Southwest Idaho’s only nonprofit children’s museum has become so popular that it plans to expand to address capacity issues.
Located in Meridian, Children’s Museum of Idaho is a place aimed at children 10 and younger so they can explore different environments. The museum’s mission is to “bring children, families and communities together to engage learning through creative play.”
The museum has 31 exhibits and interactive spaces, including a rocket ship, trains, a doctor’s office, a grocery store, and more.
Executive Director Pat Baker, the museum’s founder, opened it in 2018 after retiring from the tourism industry. Baker, who has a master’s degree in education, said watching his seven grandchildren grow up in the Treasure Valley inspired him to give back to the community.
“When I retired, I researched what a children’s museum would do for our community,” she said. “There were over 400 children’s museums in the United States, but none in Idaho.”
The Meridian Museum is a nonprofit organization that is part of the Association of Children’s Museums, Baker said. In recent years, A grass roots group in Twin Falls plans to open another non-profit children’s museum in Southern Idaho.
“The museum’s philosophy is that children learn best by seeing, touching and doing, and so those are the types of things we offer,” Baker told the Idaho Statesman in a phone interview. “Kids can come and they can pretend they’re in these different roles.”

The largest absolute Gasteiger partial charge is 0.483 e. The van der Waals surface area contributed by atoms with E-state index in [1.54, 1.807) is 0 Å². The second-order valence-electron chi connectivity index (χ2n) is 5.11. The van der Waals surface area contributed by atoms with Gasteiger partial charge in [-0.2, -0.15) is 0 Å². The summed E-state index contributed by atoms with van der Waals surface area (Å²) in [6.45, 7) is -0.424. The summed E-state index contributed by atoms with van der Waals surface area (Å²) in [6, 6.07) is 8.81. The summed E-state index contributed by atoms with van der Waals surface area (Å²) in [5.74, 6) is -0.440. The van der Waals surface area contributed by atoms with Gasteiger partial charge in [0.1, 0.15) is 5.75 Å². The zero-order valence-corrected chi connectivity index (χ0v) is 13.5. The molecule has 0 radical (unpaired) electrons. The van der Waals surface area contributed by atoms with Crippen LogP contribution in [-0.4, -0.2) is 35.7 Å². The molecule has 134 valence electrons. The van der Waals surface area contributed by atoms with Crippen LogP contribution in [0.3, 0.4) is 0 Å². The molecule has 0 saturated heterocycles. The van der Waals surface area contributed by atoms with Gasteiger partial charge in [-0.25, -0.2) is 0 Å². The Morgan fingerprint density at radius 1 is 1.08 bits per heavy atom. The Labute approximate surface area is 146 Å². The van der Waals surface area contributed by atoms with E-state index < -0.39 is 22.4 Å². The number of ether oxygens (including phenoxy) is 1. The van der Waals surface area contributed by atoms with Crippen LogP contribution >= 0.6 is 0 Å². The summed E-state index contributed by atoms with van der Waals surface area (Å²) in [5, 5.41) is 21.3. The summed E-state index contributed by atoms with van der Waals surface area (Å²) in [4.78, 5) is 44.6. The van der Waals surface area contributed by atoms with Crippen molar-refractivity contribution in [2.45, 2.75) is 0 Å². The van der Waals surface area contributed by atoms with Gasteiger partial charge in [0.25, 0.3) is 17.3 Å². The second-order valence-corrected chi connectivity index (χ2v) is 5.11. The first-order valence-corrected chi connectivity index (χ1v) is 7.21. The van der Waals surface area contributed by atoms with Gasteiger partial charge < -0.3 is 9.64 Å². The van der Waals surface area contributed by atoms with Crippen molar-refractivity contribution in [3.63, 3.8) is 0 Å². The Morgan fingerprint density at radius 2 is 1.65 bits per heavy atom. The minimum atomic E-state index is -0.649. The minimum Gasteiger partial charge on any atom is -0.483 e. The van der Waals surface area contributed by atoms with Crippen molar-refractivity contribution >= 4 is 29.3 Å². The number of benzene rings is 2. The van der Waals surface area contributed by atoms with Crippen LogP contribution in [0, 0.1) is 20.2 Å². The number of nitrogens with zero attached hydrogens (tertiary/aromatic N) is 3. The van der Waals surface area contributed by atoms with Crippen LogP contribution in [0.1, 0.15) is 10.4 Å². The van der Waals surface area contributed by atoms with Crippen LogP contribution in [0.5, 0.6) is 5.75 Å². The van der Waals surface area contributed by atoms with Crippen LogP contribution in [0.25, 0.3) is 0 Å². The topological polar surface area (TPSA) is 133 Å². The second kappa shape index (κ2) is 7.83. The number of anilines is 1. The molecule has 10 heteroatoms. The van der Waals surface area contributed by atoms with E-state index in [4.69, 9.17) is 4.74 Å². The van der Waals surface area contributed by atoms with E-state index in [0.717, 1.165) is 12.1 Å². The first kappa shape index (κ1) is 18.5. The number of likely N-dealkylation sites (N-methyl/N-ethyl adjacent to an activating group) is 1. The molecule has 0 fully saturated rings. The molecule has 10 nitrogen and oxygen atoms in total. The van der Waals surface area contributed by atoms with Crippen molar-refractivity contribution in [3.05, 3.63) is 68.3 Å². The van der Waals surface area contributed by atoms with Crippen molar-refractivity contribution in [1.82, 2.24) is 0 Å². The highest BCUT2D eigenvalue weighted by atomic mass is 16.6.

The expansion will meet capacity requirements, says the director
Baker said that in 2022, the museum will receive about 100,000 visitors from 49 states. The only state that was not represented? Delaware.
Baker said the museum projects more than 115,000 visitors by 2023, and the expansion will improve capacity issues. He said that museum staff had to turn away visitors because there were too many people in the building at the same time. Its capacity is about 250 pieces.
The museum’s slowest hours are weekday afternoons and members-only hours from 9 a.m. to 10 a.m. Monday through Saturday. According to Baker, January and July are the museum’s busiest months, with 500 to 700 visitors on busy days.
The museum has 8,000 square meters of gallery space and 5,000 square meters of outdoor space, which is often limited depending on the weather. According to Baker, the expansion will add an additional 4,000 square feet to the existing building on the one-and-a-half acre property and will include a planetarium, a multipurpose room with a stage and five new exhibit galleries.
He said the expansion will cost about $2 million, and the nonprofit aims to begin construction in April so the new space can be open to the public by December.
The city of Meridian approved a proposal to expand the museum in November. Soon the museumReach for the Stars» fundraising campaign for the cost of construction.
“We depend on community support from individuals as well as corporations and foundations. We can’t do it on our own,” Baker said. “We need to expand and we can only do that with the help of the community.”